On television, she portrayed the role of Ronnie in the 2016 political thriller series Secret City. In 2018, she starred as Captain Kim Nordenfelt in the mystery drama series Fighting Season. The following year, she was cast as Frankie in the Lambs of God, an adaptation from Marele Day's 1997 novel.

Furthermore, Mulvany performed roles as Antigone, Lady Macbeth, Cassius in Julius Caesar, and Dorine in Tartuffe. In 2017, she made her breakthrough performance as Richard in Bell Shakespeare's Richard III, reverting her natural, crooked posture to play the cruel king. 

Then she landed the role in the 2019 tragi-comic play Every Brilliant Thing at Belvoir. She gained international recognition when she portrayed the widely acclaimed role of Sister Harriet in the 2020 Amazon Prime series Hunters


Being a Vietnam War veteran daughter and survived through life-threatening childhood cancer, Mulvany was always furious about the numerous senseless deaths and Agent Orange's transfer from generation to generation. Pouring her rage, she wrote autobiographical The Seed in 2006. It was based on the effects of Agent Orange and the war her family experienced. It was initially written as a novel, but it was staged at Belvoir Street Theatre in 2008.

In 2015, Mulvany reinterpreted Kit Williams' famous children's book Masquerade. It was co-produced by the Griffin Theatre Company and the State Theatre Company of South Australia. The play was later performed at the Sydney Opera House for Sydney Festival. Her other plays and musicals include The Danger Age, Blood and Bone, The Web, Somewhere co-written with Tim Minchin, and Medea (2012) co-written with Anne Louise Sarks.

The Rasputin Affair, a play penned by Mulvany, was produced by the Ensemble Theatre in 2017. The same year, she wrote Jasper Jones for Melbourne Theatre Company.

Mulvany wrote over 30 plays and her adaptation of Ruth Park's novel The Harp in the South in 2018 for the Sydney Theatre Company received wide acclaim. She wrote her original play, The Mares for the Tasmanian Theatre Company.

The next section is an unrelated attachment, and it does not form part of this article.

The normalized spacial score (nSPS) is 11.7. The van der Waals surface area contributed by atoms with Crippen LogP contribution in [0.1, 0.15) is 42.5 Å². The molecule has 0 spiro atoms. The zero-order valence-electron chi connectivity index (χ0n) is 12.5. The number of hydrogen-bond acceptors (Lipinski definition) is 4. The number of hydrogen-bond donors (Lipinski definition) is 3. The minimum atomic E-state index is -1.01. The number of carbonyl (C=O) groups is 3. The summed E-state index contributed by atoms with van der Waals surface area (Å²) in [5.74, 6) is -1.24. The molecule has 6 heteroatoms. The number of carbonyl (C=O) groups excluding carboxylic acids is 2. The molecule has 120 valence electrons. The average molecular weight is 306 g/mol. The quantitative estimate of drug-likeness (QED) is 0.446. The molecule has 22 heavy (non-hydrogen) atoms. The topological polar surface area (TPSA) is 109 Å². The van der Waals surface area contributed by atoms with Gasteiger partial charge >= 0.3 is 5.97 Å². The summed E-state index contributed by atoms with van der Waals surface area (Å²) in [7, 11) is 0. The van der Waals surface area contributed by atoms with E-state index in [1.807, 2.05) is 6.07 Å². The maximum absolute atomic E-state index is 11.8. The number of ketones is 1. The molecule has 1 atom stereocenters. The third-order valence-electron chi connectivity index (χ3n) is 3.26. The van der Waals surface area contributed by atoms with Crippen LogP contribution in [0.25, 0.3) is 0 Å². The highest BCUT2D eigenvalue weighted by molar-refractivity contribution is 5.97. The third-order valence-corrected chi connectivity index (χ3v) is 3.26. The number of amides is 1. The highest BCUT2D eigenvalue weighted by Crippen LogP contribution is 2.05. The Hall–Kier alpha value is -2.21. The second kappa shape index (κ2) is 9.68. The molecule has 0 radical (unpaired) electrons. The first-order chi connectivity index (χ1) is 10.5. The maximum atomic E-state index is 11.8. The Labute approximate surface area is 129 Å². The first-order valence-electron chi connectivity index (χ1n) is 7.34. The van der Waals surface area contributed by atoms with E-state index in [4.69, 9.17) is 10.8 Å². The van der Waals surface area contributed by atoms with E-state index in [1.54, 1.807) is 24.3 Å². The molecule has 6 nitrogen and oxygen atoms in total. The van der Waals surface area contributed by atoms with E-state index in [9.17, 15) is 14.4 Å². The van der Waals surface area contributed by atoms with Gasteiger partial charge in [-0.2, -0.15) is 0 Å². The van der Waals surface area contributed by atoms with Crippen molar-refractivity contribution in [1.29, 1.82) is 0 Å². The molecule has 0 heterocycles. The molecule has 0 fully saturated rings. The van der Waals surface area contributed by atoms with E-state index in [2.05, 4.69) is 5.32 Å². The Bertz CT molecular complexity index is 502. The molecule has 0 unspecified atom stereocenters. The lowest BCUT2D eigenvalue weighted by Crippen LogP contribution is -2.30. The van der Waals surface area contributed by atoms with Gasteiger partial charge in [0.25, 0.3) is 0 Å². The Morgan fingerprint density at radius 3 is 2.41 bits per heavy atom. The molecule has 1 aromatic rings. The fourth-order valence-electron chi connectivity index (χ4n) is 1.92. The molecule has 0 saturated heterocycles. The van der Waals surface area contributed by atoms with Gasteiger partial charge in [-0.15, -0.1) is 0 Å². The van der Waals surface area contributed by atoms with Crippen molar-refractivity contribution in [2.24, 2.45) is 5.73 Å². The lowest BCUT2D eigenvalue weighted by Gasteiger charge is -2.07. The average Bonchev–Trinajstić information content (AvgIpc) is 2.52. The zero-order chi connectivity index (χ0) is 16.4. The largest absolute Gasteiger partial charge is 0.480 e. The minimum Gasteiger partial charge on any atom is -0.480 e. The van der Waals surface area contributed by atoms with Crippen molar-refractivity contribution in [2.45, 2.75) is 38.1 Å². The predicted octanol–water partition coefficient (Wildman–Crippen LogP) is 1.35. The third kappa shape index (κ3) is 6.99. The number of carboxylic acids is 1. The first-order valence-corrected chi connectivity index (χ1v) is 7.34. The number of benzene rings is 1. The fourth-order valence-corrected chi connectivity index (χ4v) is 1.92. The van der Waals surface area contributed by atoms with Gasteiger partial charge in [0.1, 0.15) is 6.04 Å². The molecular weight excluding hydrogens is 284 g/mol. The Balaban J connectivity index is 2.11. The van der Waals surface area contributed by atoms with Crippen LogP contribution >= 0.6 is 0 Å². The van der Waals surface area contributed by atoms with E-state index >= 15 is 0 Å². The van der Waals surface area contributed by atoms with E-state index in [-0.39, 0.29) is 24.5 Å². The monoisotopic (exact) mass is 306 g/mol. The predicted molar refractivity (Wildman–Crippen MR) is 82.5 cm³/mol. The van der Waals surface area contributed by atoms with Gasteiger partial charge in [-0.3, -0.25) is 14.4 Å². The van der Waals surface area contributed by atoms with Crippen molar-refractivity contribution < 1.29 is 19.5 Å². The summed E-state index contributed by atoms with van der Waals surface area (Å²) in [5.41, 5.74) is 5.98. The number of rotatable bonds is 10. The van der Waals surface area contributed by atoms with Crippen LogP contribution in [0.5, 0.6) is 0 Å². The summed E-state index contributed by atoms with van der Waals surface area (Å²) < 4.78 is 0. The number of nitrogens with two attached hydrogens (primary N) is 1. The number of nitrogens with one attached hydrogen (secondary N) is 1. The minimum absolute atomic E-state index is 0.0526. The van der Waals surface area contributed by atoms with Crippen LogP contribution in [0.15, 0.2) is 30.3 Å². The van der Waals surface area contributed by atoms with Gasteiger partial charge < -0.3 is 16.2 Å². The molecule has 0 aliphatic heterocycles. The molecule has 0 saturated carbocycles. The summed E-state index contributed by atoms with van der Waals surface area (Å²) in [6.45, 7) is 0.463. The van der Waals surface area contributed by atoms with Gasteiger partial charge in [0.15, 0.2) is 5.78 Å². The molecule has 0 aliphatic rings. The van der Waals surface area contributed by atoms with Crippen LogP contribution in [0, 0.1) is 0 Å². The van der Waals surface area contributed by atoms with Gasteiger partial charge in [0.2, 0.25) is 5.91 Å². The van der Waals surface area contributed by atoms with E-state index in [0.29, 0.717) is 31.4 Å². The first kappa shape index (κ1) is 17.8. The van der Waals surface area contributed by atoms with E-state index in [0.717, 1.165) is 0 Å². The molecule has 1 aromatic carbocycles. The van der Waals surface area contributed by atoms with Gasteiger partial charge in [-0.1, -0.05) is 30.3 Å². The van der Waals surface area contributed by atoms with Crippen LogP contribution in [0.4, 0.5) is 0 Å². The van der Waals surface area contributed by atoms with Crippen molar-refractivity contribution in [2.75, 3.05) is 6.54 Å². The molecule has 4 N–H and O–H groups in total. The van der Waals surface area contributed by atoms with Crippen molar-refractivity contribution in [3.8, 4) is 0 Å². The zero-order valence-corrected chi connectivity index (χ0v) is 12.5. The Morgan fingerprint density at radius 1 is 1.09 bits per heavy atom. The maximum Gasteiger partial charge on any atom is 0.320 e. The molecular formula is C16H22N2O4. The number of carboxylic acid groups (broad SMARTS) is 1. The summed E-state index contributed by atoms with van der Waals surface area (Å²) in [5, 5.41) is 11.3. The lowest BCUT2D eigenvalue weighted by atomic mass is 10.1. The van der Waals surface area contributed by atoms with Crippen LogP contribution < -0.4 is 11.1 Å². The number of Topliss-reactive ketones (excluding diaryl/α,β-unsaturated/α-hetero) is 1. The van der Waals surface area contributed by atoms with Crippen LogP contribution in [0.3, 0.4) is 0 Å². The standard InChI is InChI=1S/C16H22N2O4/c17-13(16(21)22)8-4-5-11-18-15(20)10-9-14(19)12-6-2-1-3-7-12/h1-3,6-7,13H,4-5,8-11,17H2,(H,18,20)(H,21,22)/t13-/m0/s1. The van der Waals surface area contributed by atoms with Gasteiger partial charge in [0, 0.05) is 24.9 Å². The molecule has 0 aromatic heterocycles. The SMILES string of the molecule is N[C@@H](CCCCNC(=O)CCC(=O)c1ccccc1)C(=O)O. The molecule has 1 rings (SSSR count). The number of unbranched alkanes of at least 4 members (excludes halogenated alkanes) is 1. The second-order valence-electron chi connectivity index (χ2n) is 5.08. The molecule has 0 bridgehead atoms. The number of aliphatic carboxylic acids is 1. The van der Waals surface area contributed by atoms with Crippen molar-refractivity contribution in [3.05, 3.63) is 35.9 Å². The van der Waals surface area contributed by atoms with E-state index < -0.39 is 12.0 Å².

Her acclaimed play adaptation of Friedrich Schiller's Mary Stuart was premiered for the Sydney Theatre Company at the Roslyn Packer Theatre.

As a screenwriter, Mulvany also wrote for the animated television series Beat Bugs in 2018, and she penned two episodes of the Lingo Pictures's television series Upright.

In 2021, her stage adaptation of Ruth Park's Playing Beatie Bow was premiered at the Sydney Theatre Company.


Among the several awards, Mulvany was a recipient of the 'Philip Parsons Young Playwright Award' for The Seed at Belvoir Street Theatre in 2004. In 2017, she received 'Sidney Myer Performing Arts Award.'

For her breakthrough role in Richard III, Mulvany won the 2017 'Helpmann Award' for Best Female Actor in a Leading Role. The following year, she received the 'Melbourne Green Room Award' for Best Performance by a Female Actor in a Leading Role.

In 2019, she won the 'Helpmann Award' for her performance in the one-woman show Every Brilliant Thing. Her original play The Mares won the 2020 'Tasmanian Theatre Award' for Outstanding New Writing. 

In 2020, she won $30,000 worth 'Mona Brand Award' for Woman stage and Screen Writers.

Personal Life

Before marrying actor Hamish Michael, Mulvany was a partner to her fellow actor Mark Priestley until his death in August 2008. Priestley suffered from depression for a long time and took his life in 2008. 

"Losing Mark was something I won't ever get over," she said. "They take a piece of you with them and I'm kind of glad he has because I want him to have a piece of me wherever he goes. But at the same time, you have to reform yourself and you have to start walking in the world a different way because there is a piece of you missing," she added.

After the suicide of Priestley, she met Michael. She found a trusted and loving partner in Michael, and they eventually wedded on July 7, 2015, in New York.